Title IX opened the door for millions of girls to participate in scholastic sports. Perhaps many thought that since more females were playing sports, more of them would end up coaching. However, according to the National Alliance for Youth Sports, the number of women coaching in youth sports is at 20%, while at scholastic and college level it’s less than 50%. The problem lies in the fact that many believe women are incapable of effectively coaching males at any level because they will struggle getting players to respect them. In fact, less than 3% of men's or boys' teams have a female head coach. Let’s take a look at the facts of why women would make good youth sports coaches:
- Women can be just as emotionally tough as men.
I’ve met some pretty strong women who’ve put up with a lot in their marriages and with their kids. Women get a bad rap for being emotional. But being emotional doesn’t mean you aren’t strong. It just means you have to channel and control your emotions.
- Women are more nurturing. This is especially helpful in the younger years, but can still be important for older kids as well. They are more likely to sense when something isbothering a player. MomsTeam.com says that “Because they (women) tend to be more emotionally open and have good communication skills, mothers are able to motivate and relate well to players, which is essential if a child is to have an enjoyable sports experience.”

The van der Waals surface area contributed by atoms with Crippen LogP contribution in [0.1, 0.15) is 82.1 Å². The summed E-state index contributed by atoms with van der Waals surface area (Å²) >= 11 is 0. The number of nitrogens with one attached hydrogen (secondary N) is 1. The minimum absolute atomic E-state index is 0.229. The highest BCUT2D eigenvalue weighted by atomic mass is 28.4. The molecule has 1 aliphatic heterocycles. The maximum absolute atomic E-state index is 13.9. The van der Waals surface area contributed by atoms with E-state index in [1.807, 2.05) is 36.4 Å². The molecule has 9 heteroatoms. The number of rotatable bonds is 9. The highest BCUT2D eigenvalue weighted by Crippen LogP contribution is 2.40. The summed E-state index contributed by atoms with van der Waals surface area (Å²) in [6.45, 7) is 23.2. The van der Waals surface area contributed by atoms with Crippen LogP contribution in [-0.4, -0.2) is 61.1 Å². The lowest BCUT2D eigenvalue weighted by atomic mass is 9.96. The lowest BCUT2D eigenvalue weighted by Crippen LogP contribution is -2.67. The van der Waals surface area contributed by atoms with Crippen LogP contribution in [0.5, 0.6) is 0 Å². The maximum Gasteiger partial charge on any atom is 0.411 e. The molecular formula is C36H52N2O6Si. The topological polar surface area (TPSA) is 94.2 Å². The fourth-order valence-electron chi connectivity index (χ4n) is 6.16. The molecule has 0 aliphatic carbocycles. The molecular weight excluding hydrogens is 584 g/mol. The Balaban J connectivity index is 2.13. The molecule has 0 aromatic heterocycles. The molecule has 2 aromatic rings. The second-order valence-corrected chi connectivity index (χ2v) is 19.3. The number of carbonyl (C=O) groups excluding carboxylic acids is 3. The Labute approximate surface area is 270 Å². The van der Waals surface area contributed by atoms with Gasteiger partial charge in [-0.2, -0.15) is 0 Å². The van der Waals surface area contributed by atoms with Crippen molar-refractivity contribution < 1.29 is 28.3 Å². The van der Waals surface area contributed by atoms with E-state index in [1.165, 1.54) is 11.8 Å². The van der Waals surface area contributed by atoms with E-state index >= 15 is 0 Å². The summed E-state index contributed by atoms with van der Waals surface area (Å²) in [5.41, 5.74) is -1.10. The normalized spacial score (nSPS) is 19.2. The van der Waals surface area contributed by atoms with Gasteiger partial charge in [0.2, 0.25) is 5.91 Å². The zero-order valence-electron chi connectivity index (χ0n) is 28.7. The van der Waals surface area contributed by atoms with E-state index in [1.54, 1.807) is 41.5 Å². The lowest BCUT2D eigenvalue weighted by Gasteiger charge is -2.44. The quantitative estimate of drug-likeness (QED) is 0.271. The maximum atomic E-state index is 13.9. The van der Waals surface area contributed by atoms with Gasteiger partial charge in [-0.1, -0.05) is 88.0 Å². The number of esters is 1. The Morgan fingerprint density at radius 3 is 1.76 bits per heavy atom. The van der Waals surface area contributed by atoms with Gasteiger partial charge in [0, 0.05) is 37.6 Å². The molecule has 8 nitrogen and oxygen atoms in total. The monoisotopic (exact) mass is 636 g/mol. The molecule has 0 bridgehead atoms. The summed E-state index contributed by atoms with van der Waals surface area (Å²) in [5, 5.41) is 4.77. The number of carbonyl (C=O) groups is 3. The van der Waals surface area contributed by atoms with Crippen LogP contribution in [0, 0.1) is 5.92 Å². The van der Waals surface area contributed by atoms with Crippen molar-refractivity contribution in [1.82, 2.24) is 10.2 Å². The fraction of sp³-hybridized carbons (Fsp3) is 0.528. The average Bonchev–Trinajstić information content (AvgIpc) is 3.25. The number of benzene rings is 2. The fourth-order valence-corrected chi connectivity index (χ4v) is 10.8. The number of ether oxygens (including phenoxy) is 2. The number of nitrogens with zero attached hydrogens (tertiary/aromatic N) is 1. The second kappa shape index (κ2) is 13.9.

- Women are usually more organized. I realize this may not be true across the board, but as a whole, women tend to be better at holding things together.
- Women are better at find a balance between competition and character-building. This is not saying that women are less competitive; it’s that their natural nurturing abilities enable them to see the importance of character development in the world of competition.
- Women coaches make good role models for young female athletes. When they prove that they can do just as good a job as a man, they pave the way for female athletes who want to pursue coaching.
- Women are usually good teachers. This is seen in the teaching numbers. From nursery school through the primary grades, women make up 90-97% of the teaching force. In secondary school, they are still over 50% and in college it evens out. There’s a reason why so many women are teaching our kids; they are good at what they do.
I will be the first to say that not all women make good coaches, but neither do all men! Being the type of coach that knows how to make youth sports a positive, learning experience for kids has nothing to do with gender. If a coach is qualified, knowledgeable, caring, and respected, the important character lessons of youth sport will be taught, regardless of whether the coach is a man or woman. What are your feelings about women coaching both genders of youth athletes?